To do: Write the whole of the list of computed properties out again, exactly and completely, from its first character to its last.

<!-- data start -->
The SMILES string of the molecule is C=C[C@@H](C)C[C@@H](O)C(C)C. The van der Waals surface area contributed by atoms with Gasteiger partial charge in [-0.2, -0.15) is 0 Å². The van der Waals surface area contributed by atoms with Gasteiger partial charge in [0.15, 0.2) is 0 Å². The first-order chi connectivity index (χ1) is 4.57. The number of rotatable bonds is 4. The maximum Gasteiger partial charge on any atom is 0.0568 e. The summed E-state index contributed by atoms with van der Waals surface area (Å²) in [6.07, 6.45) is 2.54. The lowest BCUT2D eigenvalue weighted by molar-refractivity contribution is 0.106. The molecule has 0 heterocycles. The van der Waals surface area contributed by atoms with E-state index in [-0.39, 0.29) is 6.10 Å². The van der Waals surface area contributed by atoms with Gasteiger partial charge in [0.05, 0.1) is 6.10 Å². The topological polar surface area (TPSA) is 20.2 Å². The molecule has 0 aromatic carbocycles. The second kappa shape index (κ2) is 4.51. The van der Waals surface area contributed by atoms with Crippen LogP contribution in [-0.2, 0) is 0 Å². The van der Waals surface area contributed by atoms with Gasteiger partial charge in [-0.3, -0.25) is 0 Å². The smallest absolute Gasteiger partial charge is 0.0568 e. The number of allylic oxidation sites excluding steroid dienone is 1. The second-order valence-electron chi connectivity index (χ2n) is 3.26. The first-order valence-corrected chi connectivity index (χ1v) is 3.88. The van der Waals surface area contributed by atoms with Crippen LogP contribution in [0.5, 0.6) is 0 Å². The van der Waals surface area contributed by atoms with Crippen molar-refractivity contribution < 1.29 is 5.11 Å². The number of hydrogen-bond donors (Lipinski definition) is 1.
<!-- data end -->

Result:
The SMILES string of the molecule is C=C[C@@H](C)C[C@@H](O)C(C)C. The van der Waals surface area contributed by atoms with Gasteiger partial charge in [-0.2, -0.15) is 0 Å². The van der Waals surface area contributed by atoms with Gasteiger partial charge in [0.15, 0.2) is 0 Å². The first-order chi connectivity index (χ1) is 4.57. The number of rotatable bonds is 4. The maximum Gasteiger partial charge on any atom is 0.0568 e. The summed E-state index contributed by atoms with van der Waals surface area (Å²) in [6.07, 6.45) is 2.54. The lowest BCUT2D eigenvalue weighted by molar-refractivity contribution is 0.106. The molecule has 0 heterocycles. The van der Waals surface area contributed by atoms with E-state index in [-0.39, 0.29) is 6.10 Å². The van der Waals surface area contributed by atoms with Gasteiger partial charge in [0.05, 0.1) is 6.10 Å². The topological polar surface area (TPSA) is 20.2 Å². The molecule has 0 aromatic carbocycles. The second kappa shape index (κ2) is 4.51. The van der Waals surface area contributed by atoms with Crippen LogP contribution in [-0.2, 0) is 0 Å². The van der Waals surface area contributed by atoms with Gasteiger partial charge in [-0.3, -0.25) is 0 Å². The smallest absolute Gasteiger partial charge is 0.0568 e. The number of allylic oxidation sites excluding steroid dienone is 1. The second-order valence-electron chi connectivity index (χ2n) is 3.26. The first-order valence-corrected chi connectivity index (χ1v) is 3.88. The van der Waals surface area contributed by atoms with Crippen LogP contribution in [0.5, 0.6) is 0 Å². The van der Waals surface area contributed by atoms with Crippen molar-refractivity contribution < 1.29 is 5.11 Å². The number of hydrogen-bond donors (Lipinski definition) is 1.